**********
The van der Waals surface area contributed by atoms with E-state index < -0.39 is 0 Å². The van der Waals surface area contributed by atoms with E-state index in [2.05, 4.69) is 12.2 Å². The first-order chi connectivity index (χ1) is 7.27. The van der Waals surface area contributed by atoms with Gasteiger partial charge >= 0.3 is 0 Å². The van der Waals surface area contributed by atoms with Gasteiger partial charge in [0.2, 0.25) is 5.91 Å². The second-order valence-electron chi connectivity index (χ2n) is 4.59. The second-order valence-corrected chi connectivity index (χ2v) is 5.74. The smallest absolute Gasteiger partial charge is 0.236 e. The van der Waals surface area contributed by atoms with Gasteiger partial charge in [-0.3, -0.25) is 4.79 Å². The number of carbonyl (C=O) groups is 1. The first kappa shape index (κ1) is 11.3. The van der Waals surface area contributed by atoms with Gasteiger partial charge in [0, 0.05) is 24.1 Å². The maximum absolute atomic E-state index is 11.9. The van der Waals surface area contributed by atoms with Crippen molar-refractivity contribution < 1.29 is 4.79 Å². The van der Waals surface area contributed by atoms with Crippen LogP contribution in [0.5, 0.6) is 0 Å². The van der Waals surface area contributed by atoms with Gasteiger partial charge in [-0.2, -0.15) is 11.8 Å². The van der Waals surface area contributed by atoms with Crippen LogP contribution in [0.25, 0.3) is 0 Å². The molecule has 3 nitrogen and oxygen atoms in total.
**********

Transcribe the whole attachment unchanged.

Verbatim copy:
The van der Waals surface area contributed by atoms with E-state index < -0.39 is 0 Å². The van der Waals surface area contributed by atoms with E-state index in [2.05, 4.69) is 12.2 Å². The first-order chi connectivity index (χ1) is 7.27. The van der Waals surface area contributed by atoms with Gasteiger partial charge >= 0.3 is 0 Å². The van der Waals surface area contributed by atoms with Gasteiger partial charge in [0.2, 0.25) is 5.91 Å². The second-order valence-electron chi connectivity index (χ2n) is 4.59. The second-order valence-corrected chi connectivity index (χ2v) is 5.74. The smallest absolute Gasteiger partial charge is 0.236 e. The van der Waals surface area contributed by atoms with Gasteiger partial charge in [-0.3, -0.25) is 4.79 Å². The number of carbonyl (C=O) groups is 1. The first kappa shape index (κ1) is 11.3. The van der Waals surface area contributed by atoms with Gasteiger partial charge in [0, 0.05) is 24.1 Å². The maximum absolute atomic E-state index is 11.9. The van der Waals surface area contributed by atoms with Crippen molar-refractivity contribution < 1.29 is 4.79 Å². The van der Waals surface area contributed by atoms with Crippen LogP contribution in [0.5, 0.6) is 0 Å². The van der Waals surface area contributed by atoms with Gasteiger partial charge in [-0.2, -0.15) is 11.8 Å². The van der Waals surface area contributed by atoms with Crippen LogP contribution in [0.25, 0.3) is 0 Å². The molecule has 3 nitrogen and oxygen atoms in total.